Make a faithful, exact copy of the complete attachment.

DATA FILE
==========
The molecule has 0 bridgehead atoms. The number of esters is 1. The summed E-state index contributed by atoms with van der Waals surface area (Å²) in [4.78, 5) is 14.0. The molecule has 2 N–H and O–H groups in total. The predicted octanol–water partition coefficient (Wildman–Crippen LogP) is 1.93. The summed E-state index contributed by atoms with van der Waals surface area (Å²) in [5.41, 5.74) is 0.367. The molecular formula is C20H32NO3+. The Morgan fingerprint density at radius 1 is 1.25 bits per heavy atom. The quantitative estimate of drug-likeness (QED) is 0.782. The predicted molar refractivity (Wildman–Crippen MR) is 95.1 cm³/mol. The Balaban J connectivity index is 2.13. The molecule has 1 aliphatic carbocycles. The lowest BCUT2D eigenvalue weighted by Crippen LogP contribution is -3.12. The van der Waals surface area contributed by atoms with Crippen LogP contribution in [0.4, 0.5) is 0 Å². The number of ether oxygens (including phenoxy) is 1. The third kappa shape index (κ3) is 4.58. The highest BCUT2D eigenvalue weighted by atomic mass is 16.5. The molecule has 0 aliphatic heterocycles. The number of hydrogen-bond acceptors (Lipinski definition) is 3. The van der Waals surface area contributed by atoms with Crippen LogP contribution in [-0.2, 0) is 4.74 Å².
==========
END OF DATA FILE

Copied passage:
The molecule has 0 bridgehead atoms. The number of esters is 1. The summed E-state index contributed by atoms with van der Waals surface area (Å²) in [4.78, 5) is 14.0. The molecule has 2 N–H and O–H groups in total. The predicted octanol–water partition coefficient (Wildman–Crippen LogP) is 1.93. The summed E-state index contributed by atoms with van der Waals surface area (Å²) in [5.41, 5.74) is 0.367. The molecular formula is C20H32NO3+. The Morgan fingerprint density at radius 1 is 1.25 bits per heavy atom. The quantitative estimate of drug-likeness (QED) is 0.782. The predicted molar refractivity (Wildman–Crippen MR) is 95.1 cm³/mol. The Balaban J connectivity index is 2.13. The molecule has 1 aliphatic carbocycles. The lowest BCUT2D eigenvalue weighted by Crippen LogP contribution is -3.12. The van der Waals surface area contributed by atoms with Crippen LogP contribution in [0.4, 0.5) is 0 Å². The number of ether oxygens (including phenoxy) is 1. The third kappa shape index (κ3) is 4.58. The highest BCUT2D eigenvalue weighted by atomic mass is 16.5. The molecule has 0 aliphatic heterocycles. The number of hydrogen-bond acceptors (Lipinski definition) is 3. The van der Waals surface area contributed by atoms with Crippen LogP contribution in [-0.2, 0) is 4.74 Å².